Release of the ACNC Review Report
August 2018 | News | Danielle Mawer, Sam Burnett and Seak-King Huang
The much anticipated report of the ACNC Review Panel, entitled “Strengthening for Purpose – Australian Charities and Not-for-profits Commission Legislation Review 2018”, was tabled in Parliament and published on 22 August 2018.
This review was mandated under the ACNC Act, with the purpose of evaluating the legislative framework establishing the ACNC and the regulation of the sector, and to identify any improvements that can be made.
This article highlights the key conclusions and reform proposal included in the Review Panel's report.
The public consultation for this review opened in mid-December 2017 and our submission can be found here.
The Review Panel comprised Mr Patrick McClure AO, Mr Greg Hammond OAM, Ms Su McCluskey, and Dr Matthew Turnour.
The Panel's full report can be found here.
A valued & healthy regulator
The report notes that there is strong support for the ACNC as a regulator of the sector, and its accomplishments over the past 5 years. It indicated the collaborative and educative approach of the ACNC over the past 5 years has been effective and should continue. In doing so, the Panel also noted that "there is an opportunity to broaden the use of incentives to encourage good behaviour and use powers available to enforce the law in matters of misconduct".
The key reform proposals
In evaluating the effectiveness of the ACNC, the Panel was conscious of the need to find a balance between red tape reduction, supporting a vibrant and innovative sector, and public expectations of transparency, accountability and good governance. The 30 recommendations of the Panel range across these considerations. In our view, the majority of the recommendations are sensible. In the main, they are consistent with our submission.
Some of the most notable recommendations are:
Retain the current objects of the ACNC
Like us, the Panel are of the view that the three objects of the ACNC Act do not require change. In effect, the Panel the does not agree with the ACNC’s own submission for additional objects relating to the accountability and efficiency of charities.
However, the Panel does recommend that the ACNC’s functions should be amended to better align with the objects of the ACNC Act, and pleasingly, that the ACNC should continue to prioritise its education and research functions.
Extend the ACNC remit to large not-for-profit organisations with over $5m revenue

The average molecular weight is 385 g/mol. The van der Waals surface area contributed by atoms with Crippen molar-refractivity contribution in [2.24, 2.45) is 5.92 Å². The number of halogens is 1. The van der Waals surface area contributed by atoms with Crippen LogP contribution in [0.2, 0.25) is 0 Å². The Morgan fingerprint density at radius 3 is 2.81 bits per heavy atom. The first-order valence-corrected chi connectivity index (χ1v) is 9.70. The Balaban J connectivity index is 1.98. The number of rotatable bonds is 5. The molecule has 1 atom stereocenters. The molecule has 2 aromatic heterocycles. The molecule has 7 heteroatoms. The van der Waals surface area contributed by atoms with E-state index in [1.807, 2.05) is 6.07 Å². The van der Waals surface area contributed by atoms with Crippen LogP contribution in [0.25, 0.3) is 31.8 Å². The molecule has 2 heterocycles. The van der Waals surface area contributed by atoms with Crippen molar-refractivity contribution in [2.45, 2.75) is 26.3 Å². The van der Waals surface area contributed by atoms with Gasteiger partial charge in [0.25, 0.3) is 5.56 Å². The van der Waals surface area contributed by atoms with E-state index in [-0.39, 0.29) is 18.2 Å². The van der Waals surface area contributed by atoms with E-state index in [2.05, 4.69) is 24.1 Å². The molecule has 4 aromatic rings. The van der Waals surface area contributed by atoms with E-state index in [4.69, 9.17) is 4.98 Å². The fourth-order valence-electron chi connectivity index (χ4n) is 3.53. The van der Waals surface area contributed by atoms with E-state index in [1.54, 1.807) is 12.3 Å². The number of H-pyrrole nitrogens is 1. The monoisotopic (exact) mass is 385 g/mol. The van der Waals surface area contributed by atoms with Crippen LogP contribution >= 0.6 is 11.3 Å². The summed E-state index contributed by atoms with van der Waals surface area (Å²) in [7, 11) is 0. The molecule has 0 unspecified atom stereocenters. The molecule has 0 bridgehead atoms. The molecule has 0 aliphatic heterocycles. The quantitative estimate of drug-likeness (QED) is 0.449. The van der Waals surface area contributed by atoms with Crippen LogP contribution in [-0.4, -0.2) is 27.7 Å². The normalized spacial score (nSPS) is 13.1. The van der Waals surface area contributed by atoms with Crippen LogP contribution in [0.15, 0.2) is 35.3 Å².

The ACNC currently only regulates registered charities. The Report, citing the proposal in our submission, recommends that larger not-for-profits with annual revenue of $5m or more be invited to register under the ACNC Act, and that this be a requirement in order for such organisations to access Commonwealth tax concessions. This is a sensible approach as it enables the ACNC’s regulatory oversight to be gradually extended beyond charities to include other organisations in the not-for-profit sector, as was originally intended when the ACNC was proposed.
Create a national regulatory scheme to reduce red tape and provide uniformity
The Panel calls for the creation of a single national regulatory scheme for charities and not-for-profits. . We strongly support this, as there is a clear need for a national approach to enable the ACNC to effectively regulate the sector, protect charitable assets and reduce unnecessary red tape arising from the various inconsistent laws applying at the State and Commonwealth levels (including in relation to fundraising).
In relation to fundraising reform, the Panel recommends that the Australian Consumer Law be amended to clarify its application to fundraising and for a code of conduct to be developed. This is good news to those, including ourselves, who have sought reform in this area over many years. In terms of the code of conduct, the Panel proposes two alternatives: that responsibility for such a code be retained by States or Territories or alternatively be prescribed under the Australian Competition and Consumer Act, either as a voluntary or mandatory code, regulated by the ACCC. The Panel sees fundraising reforms as part of the creation of a broader national regulatory scheme.